Purgeable persistent random keying
The inherent risk of military operations sometimes leads to equipment loss, such as the 1999 downing of the F-117A Nighthawk over Serbia, or the modified Blackhawk reportedly lost during the 2011 raid on Osama bin Laden’s compound in Pakistan. In cases where weapons systems gain their tactical advantages though advanced software or specialized data, it is imperative that these critical technology elements be rendered permanently inoperable before abandoning the equipment.
This status can be achieved by a self-encrypting storage device that supports persistent static keying if the device is initialized with a high-quality random key. During an abandonment event (e.g., pilot ejection), the random key is immediately cleared. Presuming no record of the key persists, the hosted software and data is rendered immediately unrecoverable while subsequent sanitization procedures execute. As military systems continue to miniaturize and adopt mobile paradigms, small-form-factor self-encrypting storage solutions will play this role with increasing frequency.
Purgeable persistent user-specified keying
Other systems benefit from having data rendered temporarily unrecoverable. Consider the protection of data recorded during mission execution; such data can reveal tactics or even overarching strategic objectives under intelligence analysis. However, this data is also valuable for enhancing and optimizing tactics for future operations. In cases where recorded data is carried away from a weapons system on mobile media, there is a heightened likelihood of physical loss. Ideally, such physical media should be rendered inoperable during the transit between the weapons system and its secure destination.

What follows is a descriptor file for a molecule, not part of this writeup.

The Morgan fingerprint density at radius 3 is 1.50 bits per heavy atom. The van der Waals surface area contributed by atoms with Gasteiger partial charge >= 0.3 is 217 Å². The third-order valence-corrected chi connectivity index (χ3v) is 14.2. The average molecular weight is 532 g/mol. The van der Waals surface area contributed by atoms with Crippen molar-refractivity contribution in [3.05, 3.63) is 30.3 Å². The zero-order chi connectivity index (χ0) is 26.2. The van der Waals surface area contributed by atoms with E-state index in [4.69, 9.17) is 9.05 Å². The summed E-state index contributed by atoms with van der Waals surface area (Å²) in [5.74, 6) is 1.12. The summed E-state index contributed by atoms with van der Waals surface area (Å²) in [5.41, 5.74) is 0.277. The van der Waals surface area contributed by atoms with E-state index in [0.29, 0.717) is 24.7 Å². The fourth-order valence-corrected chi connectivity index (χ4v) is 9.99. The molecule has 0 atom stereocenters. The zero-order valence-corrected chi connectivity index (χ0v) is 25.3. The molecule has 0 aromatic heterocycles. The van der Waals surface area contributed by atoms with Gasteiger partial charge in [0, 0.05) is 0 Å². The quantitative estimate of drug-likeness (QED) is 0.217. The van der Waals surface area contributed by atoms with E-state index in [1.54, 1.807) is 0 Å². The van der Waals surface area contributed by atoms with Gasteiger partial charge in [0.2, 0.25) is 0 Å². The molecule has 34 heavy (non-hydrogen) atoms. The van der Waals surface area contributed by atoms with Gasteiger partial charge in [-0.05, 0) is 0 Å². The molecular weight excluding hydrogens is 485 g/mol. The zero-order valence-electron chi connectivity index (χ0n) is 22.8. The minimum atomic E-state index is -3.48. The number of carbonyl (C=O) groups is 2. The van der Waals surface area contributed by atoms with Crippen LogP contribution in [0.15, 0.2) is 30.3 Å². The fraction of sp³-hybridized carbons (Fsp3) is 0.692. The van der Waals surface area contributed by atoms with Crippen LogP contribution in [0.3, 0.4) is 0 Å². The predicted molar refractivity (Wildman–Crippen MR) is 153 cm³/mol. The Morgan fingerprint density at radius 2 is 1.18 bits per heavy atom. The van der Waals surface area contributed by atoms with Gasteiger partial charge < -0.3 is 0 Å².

This objective can be supported by a self-encrypting storage device that is initialized with a user-specified key before accepting data, and then purging the key for transport. Upon reaching the secured destination, the device can be rekeyed with the same key to re-enable access to the data.
In contrast to the preceding scenarios, which respond to an explicit purge command or signal, many systems desire to satisfy their data-at-rest needs by automatically rendering data unrecoverable when power is removed. This strategy is frequently used to reduce protection requirements in designs for systems that must use algorithms and data that are considered “critical technology,” but which can offload storage-at-rest of these items to another system. In this usage, the self-encrypting storage acts as a secure volatile cache.
To support this scenario, a self-encrypting storage device simply needs to guarantee that it will hold no remnant of the filled key once power is removed. This may require use of remanence-resistant memories or other technologies to ensure key clearage.1 Applications arise where a smaller slave system assists a more secure system; for example, an XMC form factor single-board computer attached to a larger system.
Authenticated key derivation
Many systems do not require autonomous unmanned power-up. When an operator is available, one has the option to protect persistent cryptographic keys by storing them as a split between a persistently stored value and a value derived from an operator password. Any mobile device with a user interface – such as radio, GPS units, and pilot kneeboards – can require the operator to participate in securing cryptographic keys.
A strong password in conjunction with a cryptographically sound password-based key-derivation function can produce a significant barrier to key recovery, even for an adversary with physical access and destructive reverse-engineering capability.
To support such an authenticated key-derivation scheme, a self-encrypting storage device must implement little more than a hybrid of the persistent-keying and volatile-keying models described above. If one populates the volatile key by combining the persistent key with the outcome of a password-based key-derivation function, then one has the desired behavior.